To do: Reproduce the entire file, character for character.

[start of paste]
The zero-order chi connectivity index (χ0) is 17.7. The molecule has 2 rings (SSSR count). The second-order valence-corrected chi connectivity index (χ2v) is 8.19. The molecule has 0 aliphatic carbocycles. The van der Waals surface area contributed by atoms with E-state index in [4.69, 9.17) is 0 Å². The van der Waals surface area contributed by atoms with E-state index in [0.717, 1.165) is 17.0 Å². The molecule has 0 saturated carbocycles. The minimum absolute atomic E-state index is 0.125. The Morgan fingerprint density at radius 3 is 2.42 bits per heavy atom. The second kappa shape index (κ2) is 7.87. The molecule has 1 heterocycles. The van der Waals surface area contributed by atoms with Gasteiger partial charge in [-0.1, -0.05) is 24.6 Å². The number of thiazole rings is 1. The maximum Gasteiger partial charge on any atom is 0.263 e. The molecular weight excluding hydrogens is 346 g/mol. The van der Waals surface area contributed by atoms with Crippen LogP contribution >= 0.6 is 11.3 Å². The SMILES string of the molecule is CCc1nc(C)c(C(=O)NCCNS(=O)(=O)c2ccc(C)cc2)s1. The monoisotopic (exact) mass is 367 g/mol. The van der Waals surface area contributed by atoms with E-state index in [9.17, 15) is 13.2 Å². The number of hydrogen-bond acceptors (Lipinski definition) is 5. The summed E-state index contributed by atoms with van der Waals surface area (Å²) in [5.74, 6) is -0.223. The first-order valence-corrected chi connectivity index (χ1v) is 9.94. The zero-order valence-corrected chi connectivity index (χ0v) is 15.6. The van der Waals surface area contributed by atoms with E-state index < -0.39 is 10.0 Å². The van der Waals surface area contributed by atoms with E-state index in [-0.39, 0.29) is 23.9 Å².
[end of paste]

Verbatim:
The zero-order chi connectivity index (χ0) is 17.7. The molecule has 2 rings (SSSR count). The second-order valence-corrected chi connectivity index (χ2v) is 8.19. The molecule has 0 aliphatic carbocycles. The van der Waals surface area contributed by atoms with E-state index in [4.69, 9.17) is 0 Å². The van der Waals surface area contributed by atoms with E-state index in [0.717, 1.165) is 17.0 Å². The molecule has 0 saturated carbocycles. The minimum absolute atomic E-state index is 0.125. The Morgan fingerprint density at radius 3 is 2.42 bits per heavy atom. The second kappa shape index (κ2) is 7.87. The molecule has 1 heterocycles. The van der Waals surface area contributed by atoms with Gasteiger partial charge in [-0.1, -0.05) is 24.6 Å². The number of thiazole rings is 1. The maximum Gasteiger partial charge on any atom is 0.263 e. The molecular weight excluding hydrogens is 346 g/mol. The van der Waals surface area contributed by atoms with Crippen LogP contribution >= 0.6 is 11.3 Å². The SMILES string of the molecule is CCc1nc(C)c(C(=O)NCCNS(=O)(=O)c2ccc(C)cc2)s1. The monoisotopic (exact) mass is 367 g/mol. The van der Waals surface area contributed by atoms with E-state index in [9.17, 15) is 13.2 Å². The number of hydrogen-bond acceptors (Lipinski definition) is 5. The summed E-state index contributed by atoms with van der Waals surface area (Å²) in [5.74, 6) is -0.223. The first-order valence-corrected chi connectivity index (χ1v) is 9.94. The zero-order valence-corrected chi connectivity index (χ0v) is 15.6. The van der Waals surface area contributed by atoms with E-state index < -0.39 is 10.0 Å². The van der Waals surface area contributed by atoms with E-state index in [-0.39, 0.29) is 23.9 Å².